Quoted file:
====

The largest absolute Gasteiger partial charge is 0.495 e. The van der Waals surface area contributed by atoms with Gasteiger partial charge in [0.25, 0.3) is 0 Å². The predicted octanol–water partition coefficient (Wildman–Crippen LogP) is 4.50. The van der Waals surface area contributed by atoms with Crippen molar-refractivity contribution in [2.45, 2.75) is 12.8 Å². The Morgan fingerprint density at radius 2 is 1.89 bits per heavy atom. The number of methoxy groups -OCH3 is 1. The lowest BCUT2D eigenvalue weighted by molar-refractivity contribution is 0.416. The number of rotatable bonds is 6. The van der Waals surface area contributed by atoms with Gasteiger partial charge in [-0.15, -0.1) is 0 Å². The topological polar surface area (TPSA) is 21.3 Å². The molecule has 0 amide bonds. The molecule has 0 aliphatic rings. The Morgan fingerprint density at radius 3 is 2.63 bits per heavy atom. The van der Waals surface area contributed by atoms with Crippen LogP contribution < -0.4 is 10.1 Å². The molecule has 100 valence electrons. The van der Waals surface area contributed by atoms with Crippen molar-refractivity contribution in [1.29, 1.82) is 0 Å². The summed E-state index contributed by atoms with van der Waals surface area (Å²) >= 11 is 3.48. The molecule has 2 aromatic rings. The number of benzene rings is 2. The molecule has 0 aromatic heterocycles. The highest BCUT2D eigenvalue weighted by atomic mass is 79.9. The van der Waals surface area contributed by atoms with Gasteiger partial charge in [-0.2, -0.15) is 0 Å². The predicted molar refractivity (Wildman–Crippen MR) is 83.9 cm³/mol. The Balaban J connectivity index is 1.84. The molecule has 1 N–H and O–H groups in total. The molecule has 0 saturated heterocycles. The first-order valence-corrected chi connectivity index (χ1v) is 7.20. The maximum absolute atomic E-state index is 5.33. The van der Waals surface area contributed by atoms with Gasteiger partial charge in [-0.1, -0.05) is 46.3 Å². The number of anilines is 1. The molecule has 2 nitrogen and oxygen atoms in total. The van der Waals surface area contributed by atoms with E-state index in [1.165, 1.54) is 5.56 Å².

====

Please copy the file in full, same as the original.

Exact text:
The largest absolute Gasteiger partial charge is 0.495 e. The van der Waals surface area contributed by atoms with Gasteiger partial charge in [0.25, 0.3) is 0 Å². The predicted octanol–water partition coefficient (Wildman–Crippen LogP) is 4.50. The van der Waals surface area contributed by atoms with Crippen molar-refractivity contribution in [2.45, 2.75) is 12.8 Å². The Morgan fingerprint density at radius 2 is 1.89 bits per heavy atom. The number of methoxy groups -OCH3 is 1. The lowest BCUT2D eigenvalue weighted by molar-refractivity contribution is 0.416. The number of rotatable bonds is 6. The van der Waals surface area contributed by atoms with Gasteiger partial charge in [-0.15, -0.1) is 0 Å². The topological polar surface area (TPSA) is 21.3 Å². The molecule has 0 amide bonds. The molecule has 0 aliphatic rings. The Morgan fingerprint density at radius 3 is 2.63 bits per heavy atom. The van der Waals surface area contributed by atoms with Crippen LogP contribution < -0.4 is 10.1 Å². The molecule has 100 valence electrons. The van der Waals surface area contributed by atoms with Crippen molar-refractivity contribution in [1.29, 1.82) is 0 Å². The summed E-state index contributed by atoms with van der Waals surface area (Å²) >= 11 is 3.48. The molecule has 2 aromatic rings. The number of benzene rings is 2. The molecule has 0 aromatic heterocycles. The highest BCUT2D eigenvalue weighted by atomic mass is 79.9. The van der Waals surface area contributed by atoms with Gasteiger partial charge in [-0.2, -0.15) is 0 Å². The predicted molar refractivity (Wildman–Crippen MR) is 83.9 cm³/mol. The Balaban J connectivity index is 1.84. The molecule has 1 N–H and O–H groups in total. The molecule has 0 saturated heterocycles. The first-order valence-corrected chi connectivity index (χ1v) is 7.20. The maximum absolute atomic E-state index is 5.33. The van der Waals surface area contributed by atoms with Gasteiger partial charge in [-0.1, -0.05) is 46.3 Å². The number of anilines is 1. The molecule has 2 nitrogen and oxygen atoms in total. The van der Waals surface area contributed by atoms with E-state index in [1.165, 1.54) is 5.56 Å².